As the tidal wave of digital ink begins to recede, I find myself wondering: “Is anyone praying for Hugh Hefner?”
Some weeks ago, my wife and I were having dinner at a little Italian restaurant with another Catholic couple in Northwest Washington, D.C. when the subject of conversation somehow managed to wind its way to memento mori art, and praying for the dead.
We’re a real riot at parties, by the way.
But something the husband said struck me. He said that he always made a special point to pray for the repose of the souls of those deceased friends who had died outside of communion with the Catholic Church, especially for those whose families’ religious background made no point of doing so.
Because, he posed to us rhetorically, “Who else is going to pray for them?”
In the wake of Hugh Hefner’s death, this question brought its way to the forefront of my conscience. Because after reading column after column condemning the man’s work – few if any of which I could disagree with – I found myself asking a similar question: “Who is going to pray for Hugh Hefner?”
There is no shortage of condemnation of Hefner’s life and times. Nor should there be, from any sort of moral perspective. As many have already argued, that dirty old man in the captain’s hat left a truly disastrous wake behind him.
And the fact that anyone on any side of the ideological spectrum would celebrate this man’s legacy – which Ross Douthat ably takes to task – is evidence of a culture war that we are still stuck fighting for the sake of our society and the souls of our neighbors.
It’s both easy and necessary for the faithful to condemn the man’s actions, his aspirations, and his ideas.
His soul is another matter.
So, again, I wonder: Who is praying for Hugh Hefner’s soul?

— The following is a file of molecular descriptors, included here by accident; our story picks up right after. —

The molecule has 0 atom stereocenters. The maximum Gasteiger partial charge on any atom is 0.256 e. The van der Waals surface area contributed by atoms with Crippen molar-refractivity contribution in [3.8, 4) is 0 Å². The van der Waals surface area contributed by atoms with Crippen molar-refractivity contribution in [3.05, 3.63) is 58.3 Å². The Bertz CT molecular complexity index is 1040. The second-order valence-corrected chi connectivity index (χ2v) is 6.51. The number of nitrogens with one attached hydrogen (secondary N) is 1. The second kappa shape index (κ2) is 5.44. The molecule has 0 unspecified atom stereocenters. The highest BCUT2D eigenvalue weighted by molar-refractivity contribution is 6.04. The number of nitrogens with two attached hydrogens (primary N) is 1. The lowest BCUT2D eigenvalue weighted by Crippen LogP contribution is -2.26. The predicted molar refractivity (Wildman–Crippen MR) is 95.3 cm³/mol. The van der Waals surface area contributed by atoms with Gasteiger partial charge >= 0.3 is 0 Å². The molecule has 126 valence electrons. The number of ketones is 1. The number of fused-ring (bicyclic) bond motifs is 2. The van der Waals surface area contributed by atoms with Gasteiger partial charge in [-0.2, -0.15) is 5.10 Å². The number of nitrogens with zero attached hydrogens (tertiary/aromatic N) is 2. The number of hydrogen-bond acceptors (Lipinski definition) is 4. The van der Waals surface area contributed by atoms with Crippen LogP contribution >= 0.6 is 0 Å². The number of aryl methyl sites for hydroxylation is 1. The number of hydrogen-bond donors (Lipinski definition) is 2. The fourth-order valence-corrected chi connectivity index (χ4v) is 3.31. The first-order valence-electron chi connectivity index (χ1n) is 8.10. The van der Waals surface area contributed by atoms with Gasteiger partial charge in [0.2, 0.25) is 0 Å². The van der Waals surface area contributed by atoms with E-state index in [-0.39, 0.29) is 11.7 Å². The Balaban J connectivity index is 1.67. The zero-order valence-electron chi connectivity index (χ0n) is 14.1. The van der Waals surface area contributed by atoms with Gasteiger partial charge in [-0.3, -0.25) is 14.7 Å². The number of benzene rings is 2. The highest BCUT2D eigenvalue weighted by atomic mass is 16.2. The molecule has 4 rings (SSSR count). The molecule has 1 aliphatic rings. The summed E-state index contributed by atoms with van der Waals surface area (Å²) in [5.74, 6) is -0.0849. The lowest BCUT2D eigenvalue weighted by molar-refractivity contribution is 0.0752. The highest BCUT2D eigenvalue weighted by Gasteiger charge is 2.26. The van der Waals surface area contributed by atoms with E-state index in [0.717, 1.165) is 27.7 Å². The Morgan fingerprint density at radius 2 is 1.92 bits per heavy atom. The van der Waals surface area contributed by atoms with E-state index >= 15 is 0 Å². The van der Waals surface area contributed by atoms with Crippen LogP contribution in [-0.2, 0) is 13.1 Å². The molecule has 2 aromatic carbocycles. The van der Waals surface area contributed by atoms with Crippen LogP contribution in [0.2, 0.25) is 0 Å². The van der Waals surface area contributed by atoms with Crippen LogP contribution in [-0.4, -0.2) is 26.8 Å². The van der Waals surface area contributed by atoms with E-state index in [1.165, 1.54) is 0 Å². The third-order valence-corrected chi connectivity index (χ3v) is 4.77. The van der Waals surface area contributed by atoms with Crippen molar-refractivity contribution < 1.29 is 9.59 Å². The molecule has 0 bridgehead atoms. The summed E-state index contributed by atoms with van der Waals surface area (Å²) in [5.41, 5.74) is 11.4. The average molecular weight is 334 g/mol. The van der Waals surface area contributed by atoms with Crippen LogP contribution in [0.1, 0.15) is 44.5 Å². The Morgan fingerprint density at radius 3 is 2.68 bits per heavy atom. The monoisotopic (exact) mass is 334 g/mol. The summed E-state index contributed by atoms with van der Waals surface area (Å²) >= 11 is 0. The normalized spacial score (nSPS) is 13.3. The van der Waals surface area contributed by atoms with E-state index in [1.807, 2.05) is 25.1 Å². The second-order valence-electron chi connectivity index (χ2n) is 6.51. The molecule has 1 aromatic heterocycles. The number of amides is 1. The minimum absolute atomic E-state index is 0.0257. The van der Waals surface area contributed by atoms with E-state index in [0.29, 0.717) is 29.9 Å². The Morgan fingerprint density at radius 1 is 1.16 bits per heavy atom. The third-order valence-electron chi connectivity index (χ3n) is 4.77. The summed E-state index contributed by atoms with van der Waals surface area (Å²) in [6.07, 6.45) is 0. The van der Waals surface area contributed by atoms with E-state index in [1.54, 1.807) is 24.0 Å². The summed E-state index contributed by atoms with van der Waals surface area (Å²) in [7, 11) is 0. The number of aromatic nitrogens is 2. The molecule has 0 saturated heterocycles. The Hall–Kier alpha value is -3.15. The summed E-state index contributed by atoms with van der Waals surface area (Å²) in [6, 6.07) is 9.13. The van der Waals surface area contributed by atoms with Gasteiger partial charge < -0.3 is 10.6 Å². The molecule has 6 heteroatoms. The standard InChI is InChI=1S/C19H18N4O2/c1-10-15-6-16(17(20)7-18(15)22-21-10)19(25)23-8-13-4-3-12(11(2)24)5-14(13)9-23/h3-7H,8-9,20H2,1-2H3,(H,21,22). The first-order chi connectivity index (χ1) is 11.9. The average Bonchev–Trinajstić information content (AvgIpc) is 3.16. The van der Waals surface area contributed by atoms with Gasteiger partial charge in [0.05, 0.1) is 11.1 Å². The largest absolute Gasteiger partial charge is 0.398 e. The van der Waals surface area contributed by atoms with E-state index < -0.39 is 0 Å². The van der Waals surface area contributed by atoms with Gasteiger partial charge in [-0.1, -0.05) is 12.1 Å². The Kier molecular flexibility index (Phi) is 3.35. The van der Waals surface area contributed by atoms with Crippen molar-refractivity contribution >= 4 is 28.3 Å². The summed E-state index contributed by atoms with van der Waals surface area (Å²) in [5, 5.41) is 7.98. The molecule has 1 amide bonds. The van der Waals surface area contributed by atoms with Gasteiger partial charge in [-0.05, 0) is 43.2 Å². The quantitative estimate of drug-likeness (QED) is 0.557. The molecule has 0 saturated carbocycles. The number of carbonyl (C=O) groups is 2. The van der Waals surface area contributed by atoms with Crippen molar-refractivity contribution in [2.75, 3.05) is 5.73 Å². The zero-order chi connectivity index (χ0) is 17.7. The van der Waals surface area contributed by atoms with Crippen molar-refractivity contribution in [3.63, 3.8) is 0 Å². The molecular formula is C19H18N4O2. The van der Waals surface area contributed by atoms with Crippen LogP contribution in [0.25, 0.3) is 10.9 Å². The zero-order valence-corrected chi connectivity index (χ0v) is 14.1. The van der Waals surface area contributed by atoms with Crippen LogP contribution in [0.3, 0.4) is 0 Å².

Ideas have consequences, and modernity has shown us time and time again that bad ideas have very bad consequences indeed. It is the job of the faithful to combat actions like Hefner’s here on earth, to condemn and confront their effect at every turn, for the sake of the souls that may be ruined and tortured by the promulgation of these bad ideas.
But we know that it is also the duty of the faithful – a spiritual work of mercy – to pray for the dead, whether they die in the odor of sanctity or at the bottom of a moral and spiritual cesspool.
We also know that it is God’s desire that none of His children should be lost to the fires of Hell, and we know that it is never too late to pray for the repose of a soul.
What we do not know – as Fr. Dwight Longenecker elegantly reminds us through the visions of St. Faustina – is the state of his soul as it goes on to meet its reward. Finally, what we cannot comprehend, is the extent of a loving God’s mercy or His perfect balance of that mercy with justice.
After all, as Our Lady of Fatima instructed the three shepherd children to pray to our Lord: “Oh my Jesus, save us from the fires of hell, and lead all souls to heaven, especially those most in need of thy mercy.”